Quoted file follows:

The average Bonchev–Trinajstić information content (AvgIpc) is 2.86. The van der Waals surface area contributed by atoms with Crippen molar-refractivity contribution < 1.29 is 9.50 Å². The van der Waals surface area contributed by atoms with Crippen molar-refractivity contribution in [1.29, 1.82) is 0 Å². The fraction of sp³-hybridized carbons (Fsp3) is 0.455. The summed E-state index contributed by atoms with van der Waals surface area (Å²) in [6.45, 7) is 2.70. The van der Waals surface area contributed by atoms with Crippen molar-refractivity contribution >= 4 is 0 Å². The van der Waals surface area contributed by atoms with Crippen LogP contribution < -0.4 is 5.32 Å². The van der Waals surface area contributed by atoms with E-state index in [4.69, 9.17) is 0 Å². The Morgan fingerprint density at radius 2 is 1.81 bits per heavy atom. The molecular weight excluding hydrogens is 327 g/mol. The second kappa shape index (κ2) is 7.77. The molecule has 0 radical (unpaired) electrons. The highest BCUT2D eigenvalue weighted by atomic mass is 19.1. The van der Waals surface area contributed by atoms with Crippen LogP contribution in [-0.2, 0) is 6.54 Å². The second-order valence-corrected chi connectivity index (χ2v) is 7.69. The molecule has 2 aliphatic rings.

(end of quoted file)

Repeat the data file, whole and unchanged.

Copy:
The average Bonchev–Trinajstić information content (AvgIpc) is 2.86. The van der Waals surface area contributed by atoms with Crippen molar-refractivity contribution < 1.29 is 9.50 Å². The van der Waals surface area contributed by atoms with Crippen molar-refractivity contribution in [1.29, 1.82) is 0 Å². The fraction of sp³-hybridized carbons (Fsp3) is 0.455. The summed E-state index contributed by atoms with van der Waals surface area (Å²) in [6.45, 7) is 2.70. The van der Waals surface area contributed by atoms with Crippen molar-refractivity contribution >= 4 is 0 Å². The van der Waals surface area contributed by atoms with Crippen LogP contribution < -0.4 is 5.32 Å². The van der Waals surface area contributed by atoms with E-state index in [4.69, 9.17) is 0 Å². The Morgan fingerprint density at radius 2 is 1.81 bits per heavy atom. The molecular weight excluding hydrogens is 327 g/mol. The second kappa shape index (κ2) is 7.77. The molecule has 0 radical (unpaired) electrons. The highest BCUT2D eigenvalue weighted by atomic mass is 19.1. The van der Waals surface area contributed by atoms with Crippen LogP contribution in [-0.2, 0) is 6.54 Å². The second-order valence-corrected chi connectivity index (χ2v) is 7.69. The molecule has 2 aliphatic rings.